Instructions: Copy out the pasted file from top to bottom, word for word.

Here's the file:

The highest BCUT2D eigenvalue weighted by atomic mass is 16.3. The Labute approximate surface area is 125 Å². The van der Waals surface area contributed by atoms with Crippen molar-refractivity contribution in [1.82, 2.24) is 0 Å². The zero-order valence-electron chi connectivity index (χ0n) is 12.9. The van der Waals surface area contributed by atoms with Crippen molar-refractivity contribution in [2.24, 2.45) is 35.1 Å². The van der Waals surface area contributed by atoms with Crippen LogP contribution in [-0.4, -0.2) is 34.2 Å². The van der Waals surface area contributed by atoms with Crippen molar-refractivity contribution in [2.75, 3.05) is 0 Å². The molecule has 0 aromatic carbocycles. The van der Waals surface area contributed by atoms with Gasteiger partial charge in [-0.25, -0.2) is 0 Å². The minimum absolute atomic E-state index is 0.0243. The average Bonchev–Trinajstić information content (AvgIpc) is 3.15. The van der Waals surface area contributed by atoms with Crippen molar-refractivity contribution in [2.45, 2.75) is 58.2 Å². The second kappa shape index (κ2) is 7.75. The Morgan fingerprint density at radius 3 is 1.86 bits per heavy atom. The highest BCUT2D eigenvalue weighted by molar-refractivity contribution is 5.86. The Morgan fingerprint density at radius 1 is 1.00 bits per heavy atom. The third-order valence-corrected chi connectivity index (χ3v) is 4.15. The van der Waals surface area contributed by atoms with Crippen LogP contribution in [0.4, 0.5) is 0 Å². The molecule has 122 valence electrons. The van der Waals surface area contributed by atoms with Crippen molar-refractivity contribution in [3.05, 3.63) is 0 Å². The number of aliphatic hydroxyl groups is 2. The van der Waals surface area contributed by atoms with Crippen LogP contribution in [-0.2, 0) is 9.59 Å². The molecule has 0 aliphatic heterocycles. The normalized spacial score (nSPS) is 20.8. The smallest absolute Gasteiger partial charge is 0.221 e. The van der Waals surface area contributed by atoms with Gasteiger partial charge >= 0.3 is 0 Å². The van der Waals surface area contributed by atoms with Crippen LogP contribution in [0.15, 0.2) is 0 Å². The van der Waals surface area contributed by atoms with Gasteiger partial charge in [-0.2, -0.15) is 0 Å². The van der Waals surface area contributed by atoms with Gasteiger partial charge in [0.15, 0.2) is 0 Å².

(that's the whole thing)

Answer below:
The highest BCUT2D eigenvalue weighted by atomic mass is 16.3. The Labute approximate surface area is 125 Å². The van der Waals surface area contributed by atoms with Crippen molar-refractivity contribution in [1.82, 2.24) is 0 Å². The zero-order valence-electron chi connectivity index (χ0n) is 12.9. The van der Waals surface area contributed by atoms with Crippen molar-refractivity contribution in [2.24, 2.45) is 35.1 Å². The van der Waals surface area contributed by atoms with Crippen LogP contribution in [-0.4, -0.2) is 34.2 Å². The van der Waals surface area contributed by atoms with Crippen molar-refractivity contribution in [2.75, 3.05) is 0 Å². The molecule has 0 aromatic carbocycles. The van der Waals surface area contributed by atoms with Gasteiger partial charge in [-0.25, -0.2) is 0 Å². The minimum absolute atomic E-state index is 0.0243. The average Bonchev–Trinajstić information content (AvgIpc) is 3.15. The van der Waals surface area contributed by atoms with Crippen molar-refractivity contribution in [2.45, 2.75) is 58.2 Å². The second kappa shape index (κ2) is 7.75. The Morgan fingerprint density at radius 3 is 1.86 bits per heavy atom. The highest BCUT2D eigenvalue weighted by molar-refractivity contribution is 5.86. The Morgan fingerprint density at radius 1 is 1.00 bits per heavy atom. The third-order valence-corrected chi connectivity index (χ3v) is 4.15. The van der Waals surface area contributed by atoms with Crippen LogP contribution in [0.4, 0.5) is 0 Å². The molecule has 122 valence electrons. The van der Waals surface area contributed by atoms with Crippen molar-refractivity contribution in [3.05, 3.63) is 0 Å². The number of aliphatic hydroxyl groups is 2. The van der Waals surface area contributed by atoms with Crippen LogP contribution in [-0.2, 0) is 9.59 Å². The molecule has 0 aliphatic heterocycles. The normalized spacial score (nSPS) is 20.8. The smallest absolute Gasteiger partial charge is 0.221 e. The van der Waals surface area contributed by atoms with Gasteiger partial charge >= 0.3 is 0 Å². The van der Waals surface area contributed by atoms with Crippen LogP contribution in [0.15, 0.2) is 0 Å². The van der Waals surface area contributed by atoms with Gasteiger partial charge in [-0.2, -0.15) is 0 Å². The van der Waals surface area contributed by atoms with Gasteiger partial charge in [0.15, 0.2) is 0 Å².